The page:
International inheritance procedures can be lengthy, complicated and expensive. In Turkey, bequeathing immovable property is particularly hard, as the procedure must be totally in line with Turkish inheritance law.

Considering the possible complications, it is good to know that there is a cheap and rather easy way to bequeath a property while the (future) testator is still alive. You just need to know who you want to own your property after your death.

What does it mean?

In some countries, it is possible to donate the property to a person/charity, and this procedure is cheaper than the sale of the property. Turkish law does not make a difference between a donation and a sale. This means that one has to pay the full amount of purchase/sales tax (4% of the declared value) to the state, even if a property is donated to one’s own child.

But it is possible to ‘sell’ the bare ownership, while the usufruct (right of use) stays with the previous owner. The holder of the usufruct can use the property or give it for rent until his/her death while the name of the ‘bare owner’ appears on the title deed. The holder of the bare ownership automatically becomes full owner of the said property after the death of the previous owner – no need to deal with courts or pay inheritance tax!

How does it work?

The current owner and the prospective inheritor apply to the local land registry office (tapu dairesi)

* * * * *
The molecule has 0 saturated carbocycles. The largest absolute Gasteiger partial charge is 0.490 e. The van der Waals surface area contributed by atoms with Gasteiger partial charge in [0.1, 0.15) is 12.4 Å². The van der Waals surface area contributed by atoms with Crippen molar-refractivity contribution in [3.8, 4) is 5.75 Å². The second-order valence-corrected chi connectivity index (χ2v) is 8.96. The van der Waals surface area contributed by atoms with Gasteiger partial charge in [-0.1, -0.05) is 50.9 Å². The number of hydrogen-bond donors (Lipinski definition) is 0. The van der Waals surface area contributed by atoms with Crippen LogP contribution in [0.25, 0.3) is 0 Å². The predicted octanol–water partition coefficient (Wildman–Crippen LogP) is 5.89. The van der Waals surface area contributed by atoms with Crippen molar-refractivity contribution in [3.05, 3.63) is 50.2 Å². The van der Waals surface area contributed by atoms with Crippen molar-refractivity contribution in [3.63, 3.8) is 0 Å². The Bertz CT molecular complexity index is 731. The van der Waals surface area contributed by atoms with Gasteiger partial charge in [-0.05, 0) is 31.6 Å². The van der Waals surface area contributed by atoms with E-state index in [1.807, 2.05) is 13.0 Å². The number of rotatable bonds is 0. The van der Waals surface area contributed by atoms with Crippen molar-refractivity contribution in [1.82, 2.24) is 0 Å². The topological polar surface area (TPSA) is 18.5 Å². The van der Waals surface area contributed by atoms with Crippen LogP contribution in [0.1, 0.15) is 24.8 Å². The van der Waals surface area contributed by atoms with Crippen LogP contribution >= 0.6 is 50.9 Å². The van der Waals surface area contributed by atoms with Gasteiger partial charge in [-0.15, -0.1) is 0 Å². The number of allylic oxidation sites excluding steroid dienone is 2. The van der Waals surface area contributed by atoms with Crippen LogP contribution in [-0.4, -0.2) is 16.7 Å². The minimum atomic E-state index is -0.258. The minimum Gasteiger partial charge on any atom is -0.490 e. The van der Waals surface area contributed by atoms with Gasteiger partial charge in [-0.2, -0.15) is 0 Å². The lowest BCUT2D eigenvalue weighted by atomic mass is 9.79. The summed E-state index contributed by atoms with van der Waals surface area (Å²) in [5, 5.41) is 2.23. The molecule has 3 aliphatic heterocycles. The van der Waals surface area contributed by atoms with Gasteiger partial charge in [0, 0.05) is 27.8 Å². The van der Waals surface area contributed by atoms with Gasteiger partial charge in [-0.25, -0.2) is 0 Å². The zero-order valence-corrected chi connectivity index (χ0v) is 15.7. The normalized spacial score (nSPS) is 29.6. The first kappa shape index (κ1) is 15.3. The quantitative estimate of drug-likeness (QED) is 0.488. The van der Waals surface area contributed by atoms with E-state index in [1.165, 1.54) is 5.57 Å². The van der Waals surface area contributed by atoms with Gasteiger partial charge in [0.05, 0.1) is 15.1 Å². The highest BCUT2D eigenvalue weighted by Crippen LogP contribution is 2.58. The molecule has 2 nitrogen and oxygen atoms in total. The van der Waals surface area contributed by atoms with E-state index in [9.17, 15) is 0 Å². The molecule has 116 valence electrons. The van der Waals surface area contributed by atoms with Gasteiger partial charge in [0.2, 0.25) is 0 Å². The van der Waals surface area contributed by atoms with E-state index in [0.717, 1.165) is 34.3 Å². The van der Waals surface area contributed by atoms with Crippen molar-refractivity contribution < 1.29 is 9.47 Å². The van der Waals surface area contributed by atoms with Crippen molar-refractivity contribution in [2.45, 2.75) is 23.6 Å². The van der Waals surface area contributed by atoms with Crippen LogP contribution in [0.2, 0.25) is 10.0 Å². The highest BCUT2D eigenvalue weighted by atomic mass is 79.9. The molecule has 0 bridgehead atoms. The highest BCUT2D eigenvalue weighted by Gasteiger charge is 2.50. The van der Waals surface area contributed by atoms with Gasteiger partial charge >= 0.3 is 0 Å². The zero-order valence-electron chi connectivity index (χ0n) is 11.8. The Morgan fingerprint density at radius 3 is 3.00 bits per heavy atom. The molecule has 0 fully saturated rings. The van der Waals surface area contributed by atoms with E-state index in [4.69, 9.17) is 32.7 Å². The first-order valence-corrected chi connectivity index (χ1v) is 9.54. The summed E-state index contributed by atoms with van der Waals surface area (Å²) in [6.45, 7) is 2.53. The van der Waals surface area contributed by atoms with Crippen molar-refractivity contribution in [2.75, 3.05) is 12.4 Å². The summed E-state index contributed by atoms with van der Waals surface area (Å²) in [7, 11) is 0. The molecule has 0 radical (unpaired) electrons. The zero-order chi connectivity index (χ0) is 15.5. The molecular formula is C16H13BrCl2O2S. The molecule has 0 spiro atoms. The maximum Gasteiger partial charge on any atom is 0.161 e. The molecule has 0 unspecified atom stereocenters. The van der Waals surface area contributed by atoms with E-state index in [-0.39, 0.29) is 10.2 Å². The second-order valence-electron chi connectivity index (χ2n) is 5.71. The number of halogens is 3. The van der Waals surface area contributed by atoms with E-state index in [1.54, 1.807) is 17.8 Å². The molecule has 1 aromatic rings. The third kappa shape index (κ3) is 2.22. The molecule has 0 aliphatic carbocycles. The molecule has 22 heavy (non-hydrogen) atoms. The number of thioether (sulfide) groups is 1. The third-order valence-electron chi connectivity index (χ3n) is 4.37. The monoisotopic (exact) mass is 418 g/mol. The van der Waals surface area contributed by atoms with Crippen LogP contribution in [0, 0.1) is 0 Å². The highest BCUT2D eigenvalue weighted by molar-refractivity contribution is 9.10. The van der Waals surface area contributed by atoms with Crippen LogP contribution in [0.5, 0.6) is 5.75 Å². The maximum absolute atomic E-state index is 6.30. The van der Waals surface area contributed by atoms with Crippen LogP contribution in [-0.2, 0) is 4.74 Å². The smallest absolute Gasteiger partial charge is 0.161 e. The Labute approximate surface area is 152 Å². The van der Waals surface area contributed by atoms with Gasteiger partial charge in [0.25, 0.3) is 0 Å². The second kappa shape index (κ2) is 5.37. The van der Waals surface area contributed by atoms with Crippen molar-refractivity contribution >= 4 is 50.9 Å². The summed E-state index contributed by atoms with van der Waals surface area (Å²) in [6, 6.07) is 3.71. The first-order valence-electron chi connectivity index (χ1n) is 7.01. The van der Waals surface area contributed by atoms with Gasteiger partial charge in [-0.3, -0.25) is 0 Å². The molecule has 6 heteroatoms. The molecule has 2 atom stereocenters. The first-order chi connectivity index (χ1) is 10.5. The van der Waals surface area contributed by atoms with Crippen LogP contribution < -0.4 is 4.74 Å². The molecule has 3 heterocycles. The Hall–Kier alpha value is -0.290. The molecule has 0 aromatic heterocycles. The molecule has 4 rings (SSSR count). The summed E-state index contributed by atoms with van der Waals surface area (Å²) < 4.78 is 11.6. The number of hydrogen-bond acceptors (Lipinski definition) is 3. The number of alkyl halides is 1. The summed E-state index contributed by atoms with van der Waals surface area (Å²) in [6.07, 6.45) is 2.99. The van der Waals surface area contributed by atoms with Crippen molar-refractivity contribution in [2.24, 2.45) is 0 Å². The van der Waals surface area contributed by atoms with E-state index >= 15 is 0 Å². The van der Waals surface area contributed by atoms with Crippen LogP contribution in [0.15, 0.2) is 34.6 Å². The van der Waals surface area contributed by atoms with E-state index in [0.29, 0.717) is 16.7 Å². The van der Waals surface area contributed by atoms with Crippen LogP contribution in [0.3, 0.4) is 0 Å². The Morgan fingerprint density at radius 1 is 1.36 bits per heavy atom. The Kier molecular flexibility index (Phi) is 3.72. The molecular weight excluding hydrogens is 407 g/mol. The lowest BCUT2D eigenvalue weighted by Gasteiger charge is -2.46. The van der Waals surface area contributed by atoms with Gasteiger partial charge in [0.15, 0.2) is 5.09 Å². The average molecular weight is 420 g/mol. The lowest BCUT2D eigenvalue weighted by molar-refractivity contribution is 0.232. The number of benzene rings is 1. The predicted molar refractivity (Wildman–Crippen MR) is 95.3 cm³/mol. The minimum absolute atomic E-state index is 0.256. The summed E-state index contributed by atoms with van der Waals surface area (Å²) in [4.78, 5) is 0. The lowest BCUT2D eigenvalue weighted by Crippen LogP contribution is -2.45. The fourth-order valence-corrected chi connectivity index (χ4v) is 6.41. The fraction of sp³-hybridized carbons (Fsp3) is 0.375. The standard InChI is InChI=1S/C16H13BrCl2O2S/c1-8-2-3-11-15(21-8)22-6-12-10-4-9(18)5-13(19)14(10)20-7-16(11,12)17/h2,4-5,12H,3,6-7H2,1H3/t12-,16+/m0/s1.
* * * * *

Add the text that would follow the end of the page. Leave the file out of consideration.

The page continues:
Required documents:
–    A document from the municipality stating the property’s minimum value (rayiç değeri)
–    The title deed (tapu) or the property’s registration details
–    Valid passports of the seller and the buyer (original and photocopy)
–    One passport-sized photo for the seller, two photos for the buyer
–    In most cases: Compulsory earthquake insurance

The current owner declares his/her intention to transfer the bare ownership (‘çıplak’ or ‘kuru mülkiyet’). If the ‘buyer’ is a foreigner and the property is located in a complex, the officer will check whether another property in the same complex has been sold to a foreigner after May 2011. If the property is not in a complex or there hasn’t been any sale to a foreigner since May 2001, military clearance must be obtained for the buyer (takes between 4 and 6 weeks). Then the transfer can be signed (with the assistance of an authorized translator).

What does it cost?

Bare ownership is considered as one-third of the full value of a property, while the usufruct counts as two thirds. Consequently, the tax taken for the transfer of bare ownership is only 1/3 of the full 4%. For a property with a ‘rayiç değeri’, minimum value, of 120.000 TL, the minimum value of the bare ownership would be 40.000 TL and the transfer tax (4%) 1.600 TL. Besides, a one-off transaction fee (döner sermaye, approx. 240 TL) and the cost of military clearance (around 500 TL) must be paid.

Written by Annette HANİSCH – YellAli Consultant